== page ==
Moose Lake Star Gazette - Serving Carlton and Pine Counties Since 1895

By Wick Fisher
Moose Lake Star-Gazette 

Thanksgiving: The meal is the holiday

Wick's World


November 23, 2017

Thanksgiving is the one celebration America commemorates each year where the meal is the holiday. If Thanksgiving doesn’t conjure up images of a bloated belly on the couch, staring blankly at a meaningless NFL game on the tube, then you are living in the wrong country.

Wake up, America! We are still a great country, whether every player stands up for the National Anthem or honors our country with a prayerful knee touching the turf. Some may be just hungry and too weak to stand as they have yet to indulge in turkey, dressing, mashed potatoes and gravy ... and don’t forget the cranberries. I would rather not invoke images of 22 larger than life turkey-filled football players knocking each other around. Think of all the extra timeouts needed to keep cleaning up the field. By the time the games end, the nap will have melted into bedtime.

The scenario of Thanksgiving that I just laid out, excluding the football game, is the one that families all over America will enjoy. I truly believe, even if unconsciously, most Americans will express some form of gratitude on this tastiest of holidays. Who among us cannot be thankful for a great meal such as this? Even more so, Thanksgiving is a holiday where friends and family gather to enjoy each other’s company.

As a child, this was the holiday when my family would rotate amongst the grandparents and aunts and uncles, each taking their turn to have “Thanksgiving dinner at our place this year.” For me, that meant going to one of several different farms. We were the only family who lived right in town. We were right on the river in Chamberlain, the largest metropolis in a 300 mile stretch on U.S. Highway 16 in South Dakota that connected the Black Hills with the Corn Palace.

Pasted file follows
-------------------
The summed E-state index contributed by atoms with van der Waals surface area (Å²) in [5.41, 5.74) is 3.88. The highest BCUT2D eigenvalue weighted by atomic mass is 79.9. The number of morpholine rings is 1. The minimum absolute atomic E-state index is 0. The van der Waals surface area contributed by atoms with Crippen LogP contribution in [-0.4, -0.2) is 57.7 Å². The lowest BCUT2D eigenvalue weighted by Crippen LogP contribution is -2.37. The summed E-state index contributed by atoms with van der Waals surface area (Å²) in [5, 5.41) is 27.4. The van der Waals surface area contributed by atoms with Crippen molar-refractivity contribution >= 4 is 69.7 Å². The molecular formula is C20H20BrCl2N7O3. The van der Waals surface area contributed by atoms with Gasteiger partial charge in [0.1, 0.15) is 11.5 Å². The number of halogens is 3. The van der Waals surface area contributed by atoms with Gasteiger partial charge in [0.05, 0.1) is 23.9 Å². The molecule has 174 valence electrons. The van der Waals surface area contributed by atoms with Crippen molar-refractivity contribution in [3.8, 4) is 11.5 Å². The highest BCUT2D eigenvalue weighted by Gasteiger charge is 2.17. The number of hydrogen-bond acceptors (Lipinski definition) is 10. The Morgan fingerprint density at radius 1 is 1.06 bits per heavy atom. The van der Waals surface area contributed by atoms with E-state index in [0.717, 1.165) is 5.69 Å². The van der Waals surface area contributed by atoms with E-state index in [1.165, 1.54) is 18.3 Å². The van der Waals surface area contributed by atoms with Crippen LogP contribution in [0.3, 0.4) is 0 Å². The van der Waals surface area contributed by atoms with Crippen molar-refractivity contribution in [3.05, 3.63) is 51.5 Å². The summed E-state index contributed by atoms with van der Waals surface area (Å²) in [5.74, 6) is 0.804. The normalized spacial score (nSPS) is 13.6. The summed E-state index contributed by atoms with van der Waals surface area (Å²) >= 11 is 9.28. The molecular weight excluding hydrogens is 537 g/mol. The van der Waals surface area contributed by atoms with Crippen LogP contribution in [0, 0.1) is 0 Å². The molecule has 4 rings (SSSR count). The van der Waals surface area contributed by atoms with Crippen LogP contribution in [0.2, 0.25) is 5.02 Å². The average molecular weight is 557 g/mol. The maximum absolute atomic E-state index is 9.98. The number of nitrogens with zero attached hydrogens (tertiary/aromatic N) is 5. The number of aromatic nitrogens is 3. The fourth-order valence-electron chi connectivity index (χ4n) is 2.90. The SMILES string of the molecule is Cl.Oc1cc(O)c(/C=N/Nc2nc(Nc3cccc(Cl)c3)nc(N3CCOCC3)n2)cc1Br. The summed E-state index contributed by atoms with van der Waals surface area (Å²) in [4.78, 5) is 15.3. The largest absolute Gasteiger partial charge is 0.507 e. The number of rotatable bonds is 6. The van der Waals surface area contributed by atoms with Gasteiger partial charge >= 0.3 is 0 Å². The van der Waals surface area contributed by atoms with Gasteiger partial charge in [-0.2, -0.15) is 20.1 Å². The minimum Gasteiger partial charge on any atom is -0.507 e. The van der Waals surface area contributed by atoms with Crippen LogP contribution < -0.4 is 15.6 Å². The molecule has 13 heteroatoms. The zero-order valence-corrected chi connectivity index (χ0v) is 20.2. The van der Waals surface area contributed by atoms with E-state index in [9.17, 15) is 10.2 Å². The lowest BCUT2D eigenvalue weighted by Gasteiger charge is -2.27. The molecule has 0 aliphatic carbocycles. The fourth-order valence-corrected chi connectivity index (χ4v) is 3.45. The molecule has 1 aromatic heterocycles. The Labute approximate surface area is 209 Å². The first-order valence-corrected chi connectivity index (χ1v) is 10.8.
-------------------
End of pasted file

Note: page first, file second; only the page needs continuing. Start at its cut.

I lived for the times we spent going to Grandpa Jake Hoffer’s or Aunt Freida’s or Uncle Leo’s. One year my cousin, Denny, was born on Thanksgiving morning. After dinner, the cousins would bundle up and head outdoors. There you could see something resembling a football game. Even if the annual Thanksgiving Day football game existed back then, I don’t think it was televised. If it was, that didn’t matter either, because no one had television sets until KPLO put up a tower on Medicine Butte just north of Reliance.

Yes, Gen-Xers and Millennials, there are still some of us alive today who grew up without television. What did we do? We went outside and played touch football, tag, Annie-I-Over, Pump, Pump Pull Away and Red Light, Green Light. Then there was the best game imaginable that one could best play out on the farm — the age old game of Hide and Seek.

As time passed on, we reached adulthood, had kids of our own and basically followed the same traditions with which we were raised. Our Thanksgivings were often at our house, where we invited our friends because our relatives lived too far away. For several years, we had potluck Thanksgivings at the Beaver Town Hall. I think they charged us either $10 or $20 to rent the hall that was furnished with a nice kitchen and long table for dining. Many of us were living in log cabins we had built and with the 30-40 people gathered together, we felt like Pilgrims dining in the longhouse. In reality, the only thing we had most in common with Pilgrims was that we both had very little money, trying to scrape a living out of that desolate, swampy and forested township called Beaver.

The '60s and the fruitless, foolish thought of living off the bounty of the land (especially in Northern Minnesota, for God’s sake) had long since passed. Our babies began graduating from high school and many left home wondering, “What the heck were my parents thinking.”

By then, we had moved into Moose Lake, which also held some of the romanticism as Chamberlain, South Dakota. We were living right on the very highway made famous as a whistle stop along Bob Dylan’s Highway 61. The kids went off to college at Wisconsin, Arizona State and San Diego State and stayed there. For several years they returned home mostly for Thanksgiving and other holidays. Two sons set their roots in San Diego, “The city with the best weather in America.” The other one stayed in Phoenix, which I renamed “The city with the best weather at Thanksgiving.”

This marks the 13th straight year we get to stuff ourselves with turkey and gobble up the trimmings in sunshine on the patio. By the time I get to Phoenix, I’ll be starving.


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